Helping mom And Dad Find Some Free Time

Cherokee Profile

LEDGER-NEWS

Helping mom and dad find some free time


BY ERIKA B. NELDNER
Raising kids in this day and age
can be stressful. Whether both parents
work or one stays at home, a
mom or dad must juggle paying the
bills, keeping up a home, mounds
of laundry, and balancing kids’ extracurricular
activities. That’s
where Towne Lake-based Georgia’s
Dream Nannies (GDN) comes
in.
“A nanny makes the working
mom or stay-at-home mom’s job
easier,” said Serra Deville, president
and founder of GDN.
Deville started GDN when she
was a teacher at a local school. She
said the idea just came to her one
day.
“I didn’t know anything about a
nanny agency,” she said. “I got on
the computer and did my research.”
Within two weeks of her life changing
idea, and while working
during the off time of her teaching
job, GDN was up and running.
“It was completely God,” Deville
said. “The very next week after I
decided I wanted to start an agency,
we had a winter break.”
The school break gave Deville
some extra time to focus on her
new business venture.
The entrepreneur’s
dream has thrived in the last three
years. She has expanded to offer
people in Georgia, Tennessee and
North Carolina an alternative to
searching for domestic helpers on
their own.
Deville said she started the company
because it broke her heart to
see families in desperate need of
help trying to find someone on
their own.
“It upsets me greatly to see parents
going through the heartache
of trying to find someone on their
own,” she said. “They end up settling
because they do not have the
strength or time to go through it all
over again. If you’ve never done it,
you don’t know the ins and the outs
and the pitfalls of what to look for,
how to negotiate with the nannies.”
Deville said the recent popularity
of the nanny reality T.V. shows
may have helped parents develop
unrealistic expectations of what a
nanny actually does.
“I think parents get the wrong
impression for the T.V. shows like
‘Nanny 911’ and ‘Super Nanny,’”
she said. “They think (a nanny)
comes in and tells the parents how
to raise the children. That’s not really
what she does. When a nanny
comes in, she is to follow the parents’
guidelines.”
Deville said a nanny is more
than a babysitter but she should
never come in and run the household.
“A nanny is someone who works
consistently with a family and she
does more than watching children,”
she said. “She kind of manages
the home—like a mother’s
helper.
If it’s for a stay-at-home mom,
she blends in with the family and
becomes the mother’s helper. She
kind of mimics what the mother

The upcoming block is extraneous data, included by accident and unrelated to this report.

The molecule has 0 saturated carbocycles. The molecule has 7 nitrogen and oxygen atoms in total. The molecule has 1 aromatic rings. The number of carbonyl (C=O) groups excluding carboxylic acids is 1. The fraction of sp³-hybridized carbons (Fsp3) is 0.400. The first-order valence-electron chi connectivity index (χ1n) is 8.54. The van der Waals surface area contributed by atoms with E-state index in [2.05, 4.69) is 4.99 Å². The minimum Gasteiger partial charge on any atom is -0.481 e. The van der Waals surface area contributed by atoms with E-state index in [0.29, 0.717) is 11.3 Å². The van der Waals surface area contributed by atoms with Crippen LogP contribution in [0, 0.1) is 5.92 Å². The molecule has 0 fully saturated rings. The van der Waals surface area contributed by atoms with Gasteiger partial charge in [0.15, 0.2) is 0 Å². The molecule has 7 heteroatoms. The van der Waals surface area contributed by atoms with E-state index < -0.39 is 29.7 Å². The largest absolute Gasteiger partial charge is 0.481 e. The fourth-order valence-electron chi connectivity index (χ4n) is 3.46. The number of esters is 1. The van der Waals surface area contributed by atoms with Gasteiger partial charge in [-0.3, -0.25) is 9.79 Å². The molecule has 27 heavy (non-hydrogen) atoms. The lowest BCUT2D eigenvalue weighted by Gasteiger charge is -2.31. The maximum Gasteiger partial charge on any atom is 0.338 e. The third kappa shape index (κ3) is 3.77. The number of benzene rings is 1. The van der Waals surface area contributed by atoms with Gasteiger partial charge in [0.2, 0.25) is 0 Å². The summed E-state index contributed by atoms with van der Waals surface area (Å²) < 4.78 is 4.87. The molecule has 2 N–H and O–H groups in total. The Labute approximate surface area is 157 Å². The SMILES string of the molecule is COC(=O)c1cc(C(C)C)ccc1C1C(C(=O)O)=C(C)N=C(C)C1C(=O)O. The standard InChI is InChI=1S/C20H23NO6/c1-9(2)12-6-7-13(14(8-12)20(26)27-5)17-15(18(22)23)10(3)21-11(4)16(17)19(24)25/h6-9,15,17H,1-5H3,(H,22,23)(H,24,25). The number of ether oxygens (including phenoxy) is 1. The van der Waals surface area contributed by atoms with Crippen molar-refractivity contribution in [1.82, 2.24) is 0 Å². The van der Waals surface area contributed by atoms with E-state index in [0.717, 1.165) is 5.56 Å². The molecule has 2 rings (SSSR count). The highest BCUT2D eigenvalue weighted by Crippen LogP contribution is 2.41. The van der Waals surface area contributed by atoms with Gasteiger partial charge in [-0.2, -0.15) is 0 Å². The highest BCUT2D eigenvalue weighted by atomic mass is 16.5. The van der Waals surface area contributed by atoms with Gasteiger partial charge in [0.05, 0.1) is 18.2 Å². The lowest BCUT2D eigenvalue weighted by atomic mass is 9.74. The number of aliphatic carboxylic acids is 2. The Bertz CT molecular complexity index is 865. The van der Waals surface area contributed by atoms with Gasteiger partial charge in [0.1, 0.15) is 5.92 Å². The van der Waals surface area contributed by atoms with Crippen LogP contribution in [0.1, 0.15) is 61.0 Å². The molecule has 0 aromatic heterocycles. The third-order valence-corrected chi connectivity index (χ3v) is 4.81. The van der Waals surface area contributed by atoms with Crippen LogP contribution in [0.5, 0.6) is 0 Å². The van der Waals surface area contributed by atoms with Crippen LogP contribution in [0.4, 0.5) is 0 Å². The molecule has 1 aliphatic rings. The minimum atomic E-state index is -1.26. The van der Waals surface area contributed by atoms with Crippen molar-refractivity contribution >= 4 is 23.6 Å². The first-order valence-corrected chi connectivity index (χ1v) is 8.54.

does.”
Most of the paperwork for GDN
is done online. Deville said it
makes the process more organized
and efficient when the applications
are e-mailed to her and her
placement coordinator. She said it
also makes it easier when trying to
match the nannies looking for
work with the families looking for
help.
“When a parent signs up with
me, they fill out an application,”
Deville said. “I review their application
and see if they have realistic
expectations. Some people may
not know what a nanny does.”
Deville said a lot of times a parent
will have expectations of a nanny
that’s paid a certain hourly rate
but the expectations may not realistic
of what a nanny will do for
that price.
“What happens is a parent will
have high expectations and pay too
low,” she said. “Then the nanny
won’t stay—she’ll quit. As an
agency, we know what those nannies
will work for because we’ve
worked with so many.”
GDN doesn’t just place nannies
with families. They help refer governesses,
personal assistants and
household and estate managers
find compatible employers—whatever
the client needs and is willing
to pay.
The pay for a household helper
can range from $12 per hour to
about $25 per hour depending the
level of household help needed and
the number of children. Live-in
nannies can make anywhere between
$10 and $12 per hour +, Deville
said.
GDN charges each applicant a
$350 application fee, but if the application
is declined, no money is
paid………
All of Deville’s nannies are required
to have three years of experience
working with children.
Many nannies are former teacher
or student teachers.
Deville’s background includes
possessing a bachelor’s degree in
early childhood education, teaching
and working two years as a
nanny.
For more information on GDN,
visit www.gadreamnannies.com or
call (770) 517-0443.
ERIKA B. NELDNER | LEDGER-NEWS
Serra Deville, president and founder of Georgia Dream Nannies, thoroughly reviews an application from a
mother searching for a domestic helper. The company helps overworked parents find a professional to help care for children, as well as help with household duties.

BY ERIKA B. NELDNER

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